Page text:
Citing a lack of market demand for three-pedal cars in our market, the company will instead offer its new entry grade pocket rocket solely with a DSG and paddles — just like the outgoing model before it received a mid-life upgrade in 2015.
We were told of this decision by Volkswagen Australia staffers today.
Sales figures show that about 30 per cent of people who’ve bought the outgoing Polo GTI over the past years, since the manual option arrived, have chosen this gearbox type. But the company reckons that’s more because of its 70Nm torque advantage over the DSG (320Nm v 250Nm from a 1.8 turbo).
Contrasting with this, the 2.0-litre turbo Polo GTI in new generation form gets the same 147kW/320Nm outputs with both gearbox options thanks to a stronger DSG, spelling the end for the manual here.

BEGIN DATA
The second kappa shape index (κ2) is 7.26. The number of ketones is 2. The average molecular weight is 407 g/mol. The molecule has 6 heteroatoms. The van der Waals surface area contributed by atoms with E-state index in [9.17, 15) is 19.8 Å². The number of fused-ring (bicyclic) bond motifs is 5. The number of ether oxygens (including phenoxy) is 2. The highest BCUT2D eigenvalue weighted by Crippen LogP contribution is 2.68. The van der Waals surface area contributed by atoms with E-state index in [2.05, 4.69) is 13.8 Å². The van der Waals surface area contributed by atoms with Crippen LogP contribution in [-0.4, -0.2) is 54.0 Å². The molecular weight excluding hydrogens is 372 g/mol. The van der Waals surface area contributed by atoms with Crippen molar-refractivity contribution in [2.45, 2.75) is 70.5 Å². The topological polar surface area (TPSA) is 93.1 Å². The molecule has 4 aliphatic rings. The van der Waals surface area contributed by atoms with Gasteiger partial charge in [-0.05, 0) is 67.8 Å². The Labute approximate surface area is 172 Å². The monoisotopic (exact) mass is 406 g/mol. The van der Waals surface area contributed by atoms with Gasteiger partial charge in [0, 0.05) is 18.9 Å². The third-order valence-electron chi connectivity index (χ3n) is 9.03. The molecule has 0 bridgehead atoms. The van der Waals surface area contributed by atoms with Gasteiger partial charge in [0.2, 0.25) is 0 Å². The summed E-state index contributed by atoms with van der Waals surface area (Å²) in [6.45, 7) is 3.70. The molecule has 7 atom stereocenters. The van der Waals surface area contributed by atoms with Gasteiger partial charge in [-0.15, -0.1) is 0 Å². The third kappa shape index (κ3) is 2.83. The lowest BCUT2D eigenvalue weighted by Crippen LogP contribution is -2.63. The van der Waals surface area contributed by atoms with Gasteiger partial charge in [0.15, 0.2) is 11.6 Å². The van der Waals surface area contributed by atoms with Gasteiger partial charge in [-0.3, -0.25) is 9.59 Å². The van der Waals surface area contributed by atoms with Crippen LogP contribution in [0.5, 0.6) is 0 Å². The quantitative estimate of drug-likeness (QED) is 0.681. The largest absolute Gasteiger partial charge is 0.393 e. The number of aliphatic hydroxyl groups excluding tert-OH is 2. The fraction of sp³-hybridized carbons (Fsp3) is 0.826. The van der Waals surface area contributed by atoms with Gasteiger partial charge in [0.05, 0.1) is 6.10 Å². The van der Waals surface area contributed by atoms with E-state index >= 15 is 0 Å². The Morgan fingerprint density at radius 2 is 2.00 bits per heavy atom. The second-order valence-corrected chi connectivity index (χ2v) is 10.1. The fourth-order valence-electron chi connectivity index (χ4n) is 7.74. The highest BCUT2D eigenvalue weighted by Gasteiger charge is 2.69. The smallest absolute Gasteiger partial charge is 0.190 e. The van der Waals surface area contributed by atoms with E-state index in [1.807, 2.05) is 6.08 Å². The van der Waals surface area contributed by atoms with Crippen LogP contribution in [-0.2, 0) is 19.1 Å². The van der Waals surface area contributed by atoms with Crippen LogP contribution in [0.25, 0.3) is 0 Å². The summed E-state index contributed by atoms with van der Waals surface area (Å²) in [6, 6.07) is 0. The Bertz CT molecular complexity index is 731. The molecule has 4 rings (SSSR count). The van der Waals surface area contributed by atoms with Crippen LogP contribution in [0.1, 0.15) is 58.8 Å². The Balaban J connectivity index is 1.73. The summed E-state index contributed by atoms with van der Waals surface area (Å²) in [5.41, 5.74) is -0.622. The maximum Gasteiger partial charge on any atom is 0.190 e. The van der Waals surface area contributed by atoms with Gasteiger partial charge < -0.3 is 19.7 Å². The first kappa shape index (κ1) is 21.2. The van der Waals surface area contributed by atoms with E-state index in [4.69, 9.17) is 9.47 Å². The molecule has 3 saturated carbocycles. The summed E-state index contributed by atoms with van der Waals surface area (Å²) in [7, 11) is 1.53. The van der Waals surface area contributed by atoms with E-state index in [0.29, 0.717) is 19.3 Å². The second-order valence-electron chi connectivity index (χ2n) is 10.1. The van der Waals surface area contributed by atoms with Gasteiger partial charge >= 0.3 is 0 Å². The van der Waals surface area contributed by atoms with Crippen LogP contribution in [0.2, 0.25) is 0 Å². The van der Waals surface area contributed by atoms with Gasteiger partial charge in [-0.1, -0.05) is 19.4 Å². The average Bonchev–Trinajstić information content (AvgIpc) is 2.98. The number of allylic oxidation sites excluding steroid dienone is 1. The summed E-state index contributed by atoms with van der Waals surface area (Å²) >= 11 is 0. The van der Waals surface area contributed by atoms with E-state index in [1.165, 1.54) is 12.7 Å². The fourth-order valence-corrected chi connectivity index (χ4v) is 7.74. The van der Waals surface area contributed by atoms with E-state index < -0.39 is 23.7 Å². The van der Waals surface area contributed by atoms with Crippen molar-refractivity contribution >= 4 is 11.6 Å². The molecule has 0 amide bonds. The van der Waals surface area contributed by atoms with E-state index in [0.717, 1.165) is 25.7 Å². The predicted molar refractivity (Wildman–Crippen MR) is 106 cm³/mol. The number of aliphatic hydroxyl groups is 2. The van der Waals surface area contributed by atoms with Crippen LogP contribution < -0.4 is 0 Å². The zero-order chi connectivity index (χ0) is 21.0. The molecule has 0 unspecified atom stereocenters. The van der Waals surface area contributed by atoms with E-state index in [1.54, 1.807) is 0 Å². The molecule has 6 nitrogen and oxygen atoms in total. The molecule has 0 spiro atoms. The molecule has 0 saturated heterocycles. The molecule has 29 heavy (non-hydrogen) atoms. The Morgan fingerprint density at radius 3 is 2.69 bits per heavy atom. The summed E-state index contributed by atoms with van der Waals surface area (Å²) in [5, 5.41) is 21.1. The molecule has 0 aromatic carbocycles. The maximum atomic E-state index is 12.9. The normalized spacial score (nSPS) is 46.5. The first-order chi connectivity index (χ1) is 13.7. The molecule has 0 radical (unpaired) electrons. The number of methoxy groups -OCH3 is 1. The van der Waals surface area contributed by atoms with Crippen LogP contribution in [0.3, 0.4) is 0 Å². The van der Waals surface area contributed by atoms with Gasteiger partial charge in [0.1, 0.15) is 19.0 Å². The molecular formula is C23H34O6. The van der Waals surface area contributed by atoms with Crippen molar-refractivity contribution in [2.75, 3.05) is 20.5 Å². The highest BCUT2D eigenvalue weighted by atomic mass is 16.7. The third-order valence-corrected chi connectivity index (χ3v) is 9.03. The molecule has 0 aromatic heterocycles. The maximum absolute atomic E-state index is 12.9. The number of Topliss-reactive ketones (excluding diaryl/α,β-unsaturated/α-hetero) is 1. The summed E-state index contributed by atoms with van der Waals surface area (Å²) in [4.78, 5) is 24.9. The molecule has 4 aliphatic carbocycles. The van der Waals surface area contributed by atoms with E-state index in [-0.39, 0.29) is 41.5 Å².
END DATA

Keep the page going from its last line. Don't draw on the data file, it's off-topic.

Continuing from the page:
At least, unless overwhelming market demand changes VGA’s mind, at which point its parent in Germany will send some our way, as it will for the UK from later this year, according to UK press sources.
Strengthening the case of VGA’s product planners to go DSG only, is the fact that just 10 per cent of all Golf GTI and Golf R models sold here have manuals fitted, with even the ‘purist focused’ GTI Original three-door overwhelmingly sold with the extra-cost DSG.
It’s no surprise that fewer Australians are keen to shift their own gears, but if ever a vehicle suited a manual, it’d surely be a hot hatch like this, right?
Well, Volkswagen isn’t on its own. Former manual-focused Renault doesn’t make its Clio R.S with anything other than an EDC dual-clutch auto any more, though its new Megane R.S will come with a manual or auto.
The Mk6 Polo GTI will in fairness be a dead set rocket with either ‘box. Zero to 100km/h in 6.7sec, in fact. That power figure matches the Mk5 Golf GTI, and the torque is 40Nm higher. Expect pricing to kick off at about $30k.